on Lakeshore Drive ancient trees shadow the roadway and the lake is close.
Just past the Douglas public beach comes a change. Now there is a place
between the road and the lake. Wooden bridges and walkways lead to cottages
set among the trees and dunes. In a minute the road curls around a dune and
the Lakeshore Chapel looms ahead. A sharp turn to the right heads one back
to the real world. A left turn down a narrow and private lane leads down to
a glen of cottages, trees and sandy beach. This is Shorewood.
At the end of the 19th century the setting was discovered by pioneer summer
residents with the energy and the means to create a haven on Lake Michigan.
They sought to create a summer place for their families away from the heat
and the urban turmoil of St. Louis and Chicago. One of the group wrote,
“Here is a spot where all neighbors are good neighbors, where you can turn
the children loose above the age of five, and with a minimum of supervision
down to the age of one, with reasonable assurance that they can be found
intact when required through the use of a whistle or a bell. Not much can
happen for the beach sand is soft and the water is shallow a long way from
John Alvord was a Chicago engineer who specialized in planning and designing
public improvements. He first found the land and then convinced others to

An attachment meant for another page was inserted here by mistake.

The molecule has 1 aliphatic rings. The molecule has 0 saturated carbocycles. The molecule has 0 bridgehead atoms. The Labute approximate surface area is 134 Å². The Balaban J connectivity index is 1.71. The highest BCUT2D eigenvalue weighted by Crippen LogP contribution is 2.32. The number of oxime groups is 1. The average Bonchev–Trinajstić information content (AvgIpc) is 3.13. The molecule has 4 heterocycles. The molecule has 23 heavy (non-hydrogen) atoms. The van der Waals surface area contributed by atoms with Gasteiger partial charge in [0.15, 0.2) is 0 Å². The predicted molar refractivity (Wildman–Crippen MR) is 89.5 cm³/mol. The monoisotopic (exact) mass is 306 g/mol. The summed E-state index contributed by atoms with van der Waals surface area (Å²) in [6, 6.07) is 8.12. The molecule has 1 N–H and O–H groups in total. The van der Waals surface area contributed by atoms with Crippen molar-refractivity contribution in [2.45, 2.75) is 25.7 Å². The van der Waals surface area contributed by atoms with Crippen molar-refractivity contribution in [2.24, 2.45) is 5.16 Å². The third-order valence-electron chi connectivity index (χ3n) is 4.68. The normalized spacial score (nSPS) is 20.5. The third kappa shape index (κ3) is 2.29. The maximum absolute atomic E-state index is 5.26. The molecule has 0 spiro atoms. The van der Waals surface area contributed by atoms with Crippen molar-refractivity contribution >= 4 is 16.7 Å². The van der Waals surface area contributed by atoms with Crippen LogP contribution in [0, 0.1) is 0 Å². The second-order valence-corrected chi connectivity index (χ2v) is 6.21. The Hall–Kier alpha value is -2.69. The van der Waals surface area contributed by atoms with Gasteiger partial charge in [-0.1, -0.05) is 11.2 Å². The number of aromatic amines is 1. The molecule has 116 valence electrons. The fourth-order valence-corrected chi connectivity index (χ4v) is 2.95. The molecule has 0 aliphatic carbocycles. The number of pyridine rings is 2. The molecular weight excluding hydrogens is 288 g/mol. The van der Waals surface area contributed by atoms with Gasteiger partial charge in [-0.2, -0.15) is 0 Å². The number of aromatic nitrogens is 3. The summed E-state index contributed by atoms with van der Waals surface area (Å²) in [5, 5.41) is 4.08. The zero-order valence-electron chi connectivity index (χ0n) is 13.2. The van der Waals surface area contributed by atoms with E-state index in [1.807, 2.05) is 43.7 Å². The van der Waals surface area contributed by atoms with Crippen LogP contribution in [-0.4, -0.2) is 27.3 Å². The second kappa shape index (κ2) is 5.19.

join him in creating the Shorewood Association, a corporation organized
under the Michigan Summer Resort Act. There were eight incorporators who
bought stock creating the initial capital of $10,000. The land was purchased
from Grace Reid in 1901 and deeded to the association in 1902. Alvord
surveyed and platted the area, creating the lots, private roads and parks.
The association retained title to the land and sold shares of stock to the
incorporators and others which allowed them to build cottages on their
selected lot. Today there are some 25 cottages on the Association land.
In 1904 the Douglas Lakeshore residents – who had been holding church and
Sunday school in their cottages - raised $1600 through donations and built
the wonderful Lakeshore Chapel – truly a historic “Little Church in the
Some five generations–many descended from the founding families-–have
labored to create and treasure the experience known as “Shorewood”.
by Jack Sheridan